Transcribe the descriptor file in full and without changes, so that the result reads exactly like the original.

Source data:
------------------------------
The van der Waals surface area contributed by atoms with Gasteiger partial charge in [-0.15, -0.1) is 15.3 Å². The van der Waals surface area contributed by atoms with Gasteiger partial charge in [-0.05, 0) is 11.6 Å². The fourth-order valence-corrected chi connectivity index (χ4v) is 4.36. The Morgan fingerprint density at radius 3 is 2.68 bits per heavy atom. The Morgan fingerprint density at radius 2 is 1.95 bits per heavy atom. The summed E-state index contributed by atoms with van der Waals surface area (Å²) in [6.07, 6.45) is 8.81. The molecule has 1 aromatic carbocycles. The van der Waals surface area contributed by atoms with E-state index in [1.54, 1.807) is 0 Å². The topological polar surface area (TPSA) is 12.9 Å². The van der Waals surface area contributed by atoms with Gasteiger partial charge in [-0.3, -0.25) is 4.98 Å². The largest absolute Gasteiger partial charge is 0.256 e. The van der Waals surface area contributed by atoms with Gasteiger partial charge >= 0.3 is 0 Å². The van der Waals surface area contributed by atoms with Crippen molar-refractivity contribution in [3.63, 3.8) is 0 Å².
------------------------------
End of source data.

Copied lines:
The van der Waals surface area contributed by atoms with Gasteiger partial charge in [-0.15, -0.1) is 15.3 Å². The van der Waals surface area contributed by atoms with Gasteiger partial charge in [-0.05, 0) is 11.6 Å². The fourth-order valence-corrected chi connectivity index (χ4v) is 4.36. The Morgan fingerprint density at radius 3 is 2.68 bits per heavy atom. The Morgan fingerprint density at radius 2 is 1.95 bits per heavy atom. The summed E-state index contributed by atoms with van der Waals surface area (Å²) in [6.07, 6.45) is 8.81. The molecule has 1 aromatic carbocycles. The van der Waals surface area contributed by atoms with E-state index in [1.54, 1.807) is 0 Å². The topological polar surface area (TPSA) is 12.9 Å². The van der Waals surface area contributed by atoms with Gasteiger partial charge in [-0.3, -0.25) is 4.98 Å². The largest absolute Gasteiger partial charge is 0.256 e. The van der Waals surface area contributed by atoms with Gasteiger partial charge >= 0.3 is 0 Å². The van der Waals surface area contributed by atoms with Crippen molar-refractivity contribution in [3.63, 3.8) is 0 Å².